What does it mean to have high triglycerides? What are triglycerides?

What are triglycerides?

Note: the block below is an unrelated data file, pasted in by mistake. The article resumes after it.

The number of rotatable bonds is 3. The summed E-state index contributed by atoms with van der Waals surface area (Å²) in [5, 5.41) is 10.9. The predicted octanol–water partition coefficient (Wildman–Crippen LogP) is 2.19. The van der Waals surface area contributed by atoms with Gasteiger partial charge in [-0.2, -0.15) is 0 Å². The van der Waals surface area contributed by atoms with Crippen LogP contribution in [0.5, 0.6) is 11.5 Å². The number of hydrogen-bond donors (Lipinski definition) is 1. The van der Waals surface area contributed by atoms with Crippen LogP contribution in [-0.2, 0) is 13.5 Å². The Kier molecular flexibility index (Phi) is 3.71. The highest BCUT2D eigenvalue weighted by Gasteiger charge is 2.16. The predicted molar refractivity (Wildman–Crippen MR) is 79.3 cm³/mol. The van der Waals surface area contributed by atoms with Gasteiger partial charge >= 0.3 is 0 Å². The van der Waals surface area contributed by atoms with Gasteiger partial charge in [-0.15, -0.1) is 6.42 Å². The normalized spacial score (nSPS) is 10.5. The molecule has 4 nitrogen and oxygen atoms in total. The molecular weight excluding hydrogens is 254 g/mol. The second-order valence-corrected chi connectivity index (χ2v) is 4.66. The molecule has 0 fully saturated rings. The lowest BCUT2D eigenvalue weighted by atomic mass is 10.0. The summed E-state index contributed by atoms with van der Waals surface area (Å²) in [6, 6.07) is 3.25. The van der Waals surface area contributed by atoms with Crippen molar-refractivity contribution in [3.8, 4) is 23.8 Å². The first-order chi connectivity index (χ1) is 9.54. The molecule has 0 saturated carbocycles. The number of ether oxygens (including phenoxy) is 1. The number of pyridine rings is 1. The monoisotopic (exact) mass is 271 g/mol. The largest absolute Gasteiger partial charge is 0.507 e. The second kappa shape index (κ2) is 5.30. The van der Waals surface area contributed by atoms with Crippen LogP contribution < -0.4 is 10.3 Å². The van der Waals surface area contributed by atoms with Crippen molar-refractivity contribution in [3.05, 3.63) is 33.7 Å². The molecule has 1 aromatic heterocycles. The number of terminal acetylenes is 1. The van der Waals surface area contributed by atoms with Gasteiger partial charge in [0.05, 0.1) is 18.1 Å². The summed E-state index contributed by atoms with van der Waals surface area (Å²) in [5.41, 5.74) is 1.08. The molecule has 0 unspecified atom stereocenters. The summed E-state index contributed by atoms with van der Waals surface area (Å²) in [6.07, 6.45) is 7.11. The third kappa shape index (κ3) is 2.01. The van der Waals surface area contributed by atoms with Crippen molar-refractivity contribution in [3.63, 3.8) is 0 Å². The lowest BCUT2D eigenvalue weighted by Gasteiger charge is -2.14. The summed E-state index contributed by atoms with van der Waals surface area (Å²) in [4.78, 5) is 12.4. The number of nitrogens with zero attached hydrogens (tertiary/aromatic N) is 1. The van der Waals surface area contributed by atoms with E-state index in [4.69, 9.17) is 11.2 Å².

Triglycerides are the common fats in the blood. You need them, just as you need cholesterol in your body. Some of the triglycerides are burned by the muscles for energy, while others are stored in fat tissue or circulate in the blood. Some of these free floating triglycerides can end up lodged in arterial plaque deposits. They are often overlooked as a risk factor, since their relationship to heart disease is not as well documented as that of cholesterol. High intake of refined carbohydrates, too little physical activity, excess weight, a family history of diabetes, and a low fiber intake all conspire to raise the level of these fats in the blood. If your triglycerides tend to be too high, cut down on foods made with white flour and avoid concentrated sugar products (get your sugars from fresh or dried fruits). Replace some high-sugar foods with foods containing the good fats, such as avocado, olive oil, and nuts. Excessive alcohol intake can also raise blood triglycerides. If you drink alcoholic beverages, it is best to drink them with meals and in moderation.

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